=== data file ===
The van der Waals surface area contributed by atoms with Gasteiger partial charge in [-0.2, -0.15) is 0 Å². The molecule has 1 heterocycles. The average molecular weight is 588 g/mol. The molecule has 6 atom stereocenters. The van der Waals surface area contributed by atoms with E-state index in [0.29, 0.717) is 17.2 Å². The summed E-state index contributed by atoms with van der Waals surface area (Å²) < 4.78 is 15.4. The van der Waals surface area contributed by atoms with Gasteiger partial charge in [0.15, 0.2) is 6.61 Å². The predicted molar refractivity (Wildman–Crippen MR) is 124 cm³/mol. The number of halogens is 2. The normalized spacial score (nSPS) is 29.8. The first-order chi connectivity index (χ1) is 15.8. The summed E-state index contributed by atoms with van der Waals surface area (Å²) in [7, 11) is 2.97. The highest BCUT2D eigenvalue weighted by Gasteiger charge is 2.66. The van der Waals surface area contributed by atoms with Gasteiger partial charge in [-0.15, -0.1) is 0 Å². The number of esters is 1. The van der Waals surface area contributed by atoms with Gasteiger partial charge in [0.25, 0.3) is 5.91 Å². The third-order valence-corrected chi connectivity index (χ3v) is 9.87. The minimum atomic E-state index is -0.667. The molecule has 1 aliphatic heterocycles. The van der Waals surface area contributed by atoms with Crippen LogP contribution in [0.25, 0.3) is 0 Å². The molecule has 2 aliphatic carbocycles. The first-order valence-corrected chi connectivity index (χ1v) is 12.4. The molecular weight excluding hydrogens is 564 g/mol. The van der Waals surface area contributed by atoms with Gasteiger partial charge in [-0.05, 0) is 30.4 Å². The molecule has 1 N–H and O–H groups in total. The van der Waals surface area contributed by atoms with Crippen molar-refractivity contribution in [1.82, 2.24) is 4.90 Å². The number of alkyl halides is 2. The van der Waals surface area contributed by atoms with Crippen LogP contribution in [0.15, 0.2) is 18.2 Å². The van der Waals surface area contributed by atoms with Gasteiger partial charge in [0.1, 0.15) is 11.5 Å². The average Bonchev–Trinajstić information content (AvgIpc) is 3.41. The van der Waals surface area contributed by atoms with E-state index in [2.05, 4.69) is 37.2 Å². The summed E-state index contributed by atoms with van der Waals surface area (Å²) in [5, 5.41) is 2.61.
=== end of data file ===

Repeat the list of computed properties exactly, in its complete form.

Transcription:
The van der Waals surface area contributed by atoms with Gasteiger partial charge in [-0.2, -0.15) is 0 Å². The molecule has 1 heterocycles. The average molecular weight is 588 g/mol. The molecule has 6 atom stereocenters. The van der Waals surface area contributed by atoms with E-state index in [0.29, 0.717) is 17.2 Å². The summed E-state index contributed by atoms with van der Waals surface area (Å²) < 4.78 is 15.4. The van der Waals surface area contributed by atoms with Gasteiger partial charge in [0.15, 0.2) is 6.61 Å². The predicted molar refractivity (Wildman–Crippen MR) is 124 cm³/mol. The number of halogens is 2. The normalized spacial score (nSPS) is 29.8. The first-order chi connectivity index (χ1) is 15.8. The summed E-state index contributed by atoms with van der Waals surface area (Å²) in [7, 11) is 2.97. The highest BCUT2D eigenvalue weighted by Gasteiger charge is 2.66. The van der Waals surface area contributed by atoms with Gasteiger partial charge in [-0.15, -0.1) is 0 Å². The number of esters is 1. The van der Waals surface area contributed by atoms with Gasteiger partial charge in [0.25, 0.3) is 5.91 Å². The third-order valence-corrected chi connectivity index (χ3v) is 9.87. The minimum atomic E-state index is -0.667. The molecule has 1 aliphatic heterocycles. The van der Waals surface area contributed by atoms with Crippen LogP contribution in [0.25, 0.3) is 0 Å². The molecule has 2 aliphatic carbocycles. The first-order valence-corrected chi connectivity index (χ1v) is 12.4. The molecular weight excluding hydrogens is 564 g/mol. The van der Waals surface area contributed by atoms with Gasteiger partial charge in [-0.05, 0) is 30.4 Å². The molecule has 1 N–H and O–H groups in total. The van der Waals surface area contributed by atoms with Crippen molar-refractivity contribution in [1.82, 2.24) is 4.90 Å². The number of alkyl halides is 2. The van der Waals surface area contributed by atoms with Crippen LogP contribution in [0.15, 0.2) is 18.2 Å². The van der Waals surface area contributed by atoms with Gasteiger partial charge in [0.1, 0.15) is 11.5 Å². The average Bonchev–Trinajstić information content (AvgIpc) is 3.41. The van der Waals surface area contributed by atoms with E-state index in [2.05, 4.69) is 37.2 Å². The summed E-state index contributed by atoms with van der Waals surface area (Å²) in [5, 5.41) is 2.61.